12 Film review in: Film und Fernsehen 1/1990, 26..
The citizens of Hattingen experienced mixed feelings towards the sell-out i.e. the dismantling of their steel furnace, to China and the simultaneous transformation of the steel works area into an outstanding industrial museum: as a result of the museumising, the town has evaded the question of soil waste management. Here the museum figures as a distraction of attention from the actual industrial legacy i.e. the contaminated soil as a chemical store.
And yet another distraction: the same Ruhr area which now stores its past history and identity under the key word 'Industrial Museum' has, during the course of structural transformation under the keyword 'Technology Parks', become the place of totally different stores, namely those of electronic microchips. These however evade the classical aesthetics of portrayability.
In 1861 a commentary by the British Museum in London presented its function as a post-historical deposit, a case analogical to Noah's Ark: following the disappearance of occidental culture, future visitors from distant lands should be able to find there a representative collection of their past. The Noah's Ark of today is however presented by the video archives.
13 See W.E., `ArchiVideo', in: Querspur. Zwischen Intimität und radikaler Entblößung (Between intimacy and radical exposure), catalogue on the video festival of the same name in Linz, May 1990, 25ff..
In the age of the disintegration of the terms of space and time by speed (Paul Virilio), of the advancing immaterialising of information and its being caught up by recording systems in real-time, the historical space of the museum becomes a two-fold nostalgic retroeffect.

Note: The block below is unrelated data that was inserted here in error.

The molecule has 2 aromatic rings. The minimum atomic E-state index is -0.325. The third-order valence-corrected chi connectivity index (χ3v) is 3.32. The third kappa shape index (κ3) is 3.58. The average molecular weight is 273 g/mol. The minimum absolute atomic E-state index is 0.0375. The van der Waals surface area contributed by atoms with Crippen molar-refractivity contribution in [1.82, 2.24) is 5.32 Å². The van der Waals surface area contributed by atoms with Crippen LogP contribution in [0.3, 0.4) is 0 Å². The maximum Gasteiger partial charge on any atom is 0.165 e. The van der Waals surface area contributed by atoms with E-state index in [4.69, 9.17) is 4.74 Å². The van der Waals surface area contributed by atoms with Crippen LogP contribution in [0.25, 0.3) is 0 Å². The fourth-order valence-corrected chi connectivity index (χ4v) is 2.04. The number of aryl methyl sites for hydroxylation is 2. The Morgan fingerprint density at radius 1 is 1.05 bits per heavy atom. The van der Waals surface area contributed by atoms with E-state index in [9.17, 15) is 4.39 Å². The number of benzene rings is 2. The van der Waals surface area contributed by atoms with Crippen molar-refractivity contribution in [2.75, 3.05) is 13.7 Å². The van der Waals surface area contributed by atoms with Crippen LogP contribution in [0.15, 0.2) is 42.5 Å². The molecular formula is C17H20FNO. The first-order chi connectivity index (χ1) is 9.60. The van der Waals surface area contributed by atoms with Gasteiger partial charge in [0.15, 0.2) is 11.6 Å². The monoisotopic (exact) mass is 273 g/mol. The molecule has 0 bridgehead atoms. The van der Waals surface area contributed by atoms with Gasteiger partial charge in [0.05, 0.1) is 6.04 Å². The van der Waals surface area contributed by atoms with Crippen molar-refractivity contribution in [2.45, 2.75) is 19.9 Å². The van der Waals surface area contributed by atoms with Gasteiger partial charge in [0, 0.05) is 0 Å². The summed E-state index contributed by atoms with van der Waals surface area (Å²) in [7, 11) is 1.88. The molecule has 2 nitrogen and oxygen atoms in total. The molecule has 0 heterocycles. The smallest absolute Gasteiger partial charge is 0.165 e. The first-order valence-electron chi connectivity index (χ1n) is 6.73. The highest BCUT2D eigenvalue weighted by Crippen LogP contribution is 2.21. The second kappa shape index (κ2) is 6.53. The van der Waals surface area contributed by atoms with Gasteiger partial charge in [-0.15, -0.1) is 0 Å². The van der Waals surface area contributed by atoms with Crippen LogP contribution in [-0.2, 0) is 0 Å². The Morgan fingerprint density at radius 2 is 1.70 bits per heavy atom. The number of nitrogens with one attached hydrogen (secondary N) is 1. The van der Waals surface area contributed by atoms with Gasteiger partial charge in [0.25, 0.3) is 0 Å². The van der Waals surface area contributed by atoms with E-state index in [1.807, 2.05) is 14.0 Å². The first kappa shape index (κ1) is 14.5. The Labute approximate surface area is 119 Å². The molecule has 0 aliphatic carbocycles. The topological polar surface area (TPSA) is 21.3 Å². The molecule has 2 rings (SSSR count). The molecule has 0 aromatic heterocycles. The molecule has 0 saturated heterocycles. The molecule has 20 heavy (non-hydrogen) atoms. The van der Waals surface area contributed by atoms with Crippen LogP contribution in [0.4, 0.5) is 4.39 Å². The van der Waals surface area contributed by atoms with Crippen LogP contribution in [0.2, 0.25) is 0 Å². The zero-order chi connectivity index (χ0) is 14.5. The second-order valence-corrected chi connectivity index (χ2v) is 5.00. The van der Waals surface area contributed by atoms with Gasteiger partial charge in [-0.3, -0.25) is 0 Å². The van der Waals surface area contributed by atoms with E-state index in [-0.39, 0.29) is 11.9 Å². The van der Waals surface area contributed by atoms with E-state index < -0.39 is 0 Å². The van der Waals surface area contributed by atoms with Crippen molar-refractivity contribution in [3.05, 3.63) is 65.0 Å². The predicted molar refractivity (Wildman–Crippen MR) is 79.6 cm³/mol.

14 Captivated on video, the memory of history also becomes shorter: see Albert d'Haenens, `Eine neue Kultur begründen! Gefahren und Chancen an der Schwelle des elektronalischen Zeitalters' (Found a new culture! Dangers and chances on the threshold of the electronic age), in: Jörn Rüsen and others (publishers), Geschichte sehen. Beiträge zur Ästhetik historischer Museen (Contributions to the aesthetics of historical museums), Pfaffenweiler (Centaurus) 1988, 65 - 67..
A completely material indication of this is the buying policy of present museums: museums not only commission works of art which no longer take the roundabout route via the private collector or the room of representation, and every-day objects are being bought at the present time in which they are still rubbish, before they fall victim to later museumising i.e. to an increase in value.
15 Michael Fehr, 'Müllhalde oder Museum: Endstationen in der Industriegesellschaft '(Rubbish dump or museum: ends of the line in industrial society), in: the same/Stefan Grohé (publisher), Geschichte - Bild - Museum: zur Darstellung von Geschichte im Museum, Cologne 1989, 182-198..
At the same time the museum is turning into the reservation of comprehensibility in the age of fast images. Born of the enlightenment, it will become its final resting place: that too is called memory. The art-historical and cultural-historical museum whose exhibition always produced an anachronism in that it presented the past in the present, is itself becoming an anachronism, gaining its attractiveness from the deceleration wish of the consumers against the background of the fast ageing of everything new (Jochen Hörisch) - the museum as the place (of refuge) of delay, the différance of perception. Donner le temps (de la traduction):